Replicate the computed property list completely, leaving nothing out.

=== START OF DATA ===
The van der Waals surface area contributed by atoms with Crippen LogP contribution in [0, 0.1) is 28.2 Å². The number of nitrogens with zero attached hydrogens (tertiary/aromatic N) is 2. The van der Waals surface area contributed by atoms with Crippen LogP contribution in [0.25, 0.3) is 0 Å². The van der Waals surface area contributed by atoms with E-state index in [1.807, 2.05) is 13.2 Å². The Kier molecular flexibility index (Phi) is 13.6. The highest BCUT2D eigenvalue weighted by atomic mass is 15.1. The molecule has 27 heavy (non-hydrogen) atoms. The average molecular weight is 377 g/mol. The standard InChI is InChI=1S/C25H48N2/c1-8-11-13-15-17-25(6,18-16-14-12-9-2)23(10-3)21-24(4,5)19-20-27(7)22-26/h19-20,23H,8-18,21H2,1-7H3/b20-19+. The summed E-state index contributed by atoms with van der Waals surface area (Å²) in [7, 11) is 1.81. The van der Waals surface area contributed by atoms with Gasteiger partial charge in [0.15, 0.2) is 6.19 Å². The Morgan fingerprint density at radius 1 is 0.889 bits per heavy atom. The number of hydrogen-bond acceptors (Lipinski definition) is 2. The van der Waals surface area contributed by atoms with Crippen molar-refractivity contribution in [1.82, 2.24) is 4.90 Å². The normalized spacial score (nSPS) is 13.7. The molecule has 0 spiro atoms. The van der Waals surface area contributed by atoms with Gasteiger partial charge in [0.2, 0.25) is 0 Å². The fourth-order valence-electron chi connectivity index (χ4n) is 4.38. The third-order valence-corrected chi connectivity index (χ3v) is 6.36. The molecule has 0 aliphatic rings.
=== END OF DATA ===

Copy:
The van der Waals surface area contributed by atoms with Crippen LogP contribution in [0, 0.1) is 28.2 Å². The number of nitrogens with zero attached hydrogens (tertiary/aromatic N) is 2. The van der Waals surface area contributed by atoms with Crippen LogP contribution in [0.25, 0.3) is 0 Å². The van der Waals surface area contributed by atoms with E-state index in [1.807, 2.05) is 13.2 Å². The Kier molecular flexibility index (Phi) is 13.6. The highest BCUT2D eigenvalue weighted by atomic mass is 15.1. The molecule has 27 heavy (non-hydrogen) atoms. The average molecular weight is 377 g/mol. The standard InChI is InChI=1S/C25H48N2/c1-8-11-13-15-17-25(6,18-16-14-12-9-2)23(10-3)21-24(4,5)19-20-27(7)22-26/h19-20,23H,8-18,21H2,1-7H3/b20-19+. The summed E-state index contributed by atoms with van der Waals surface area (Å²) in [7, 11) is 1.81. The van der Waals surface area contributed by atoms with Gasteiger partial charge in [0.15, 0.2) is 6.19 Å². The Morgan fingerprint density at radius 1 is 0.889 bits per heavy atom. The number of hydrogen-bond acceptors (Lipinski definition) is 2. The van der Waals surface area contributed by atoms with Crippen molar-refractivity contribution in [1.82, 2.24) is 4.90 Å². The normalized spacial score (nSPS) is 13.7. The molecule has 0 spiro atoms. The van der Waals surface area contributed by atoms with Gasteiger partial charge in [0.2, 0.25) is 0 Å². The fourth-order valence-electron chi connectivity index (χ4n) is 4.38. The third-order valence-corrected chi connectivity index (χ3v) is 6.36. The molecule has 0 aliphatic rings.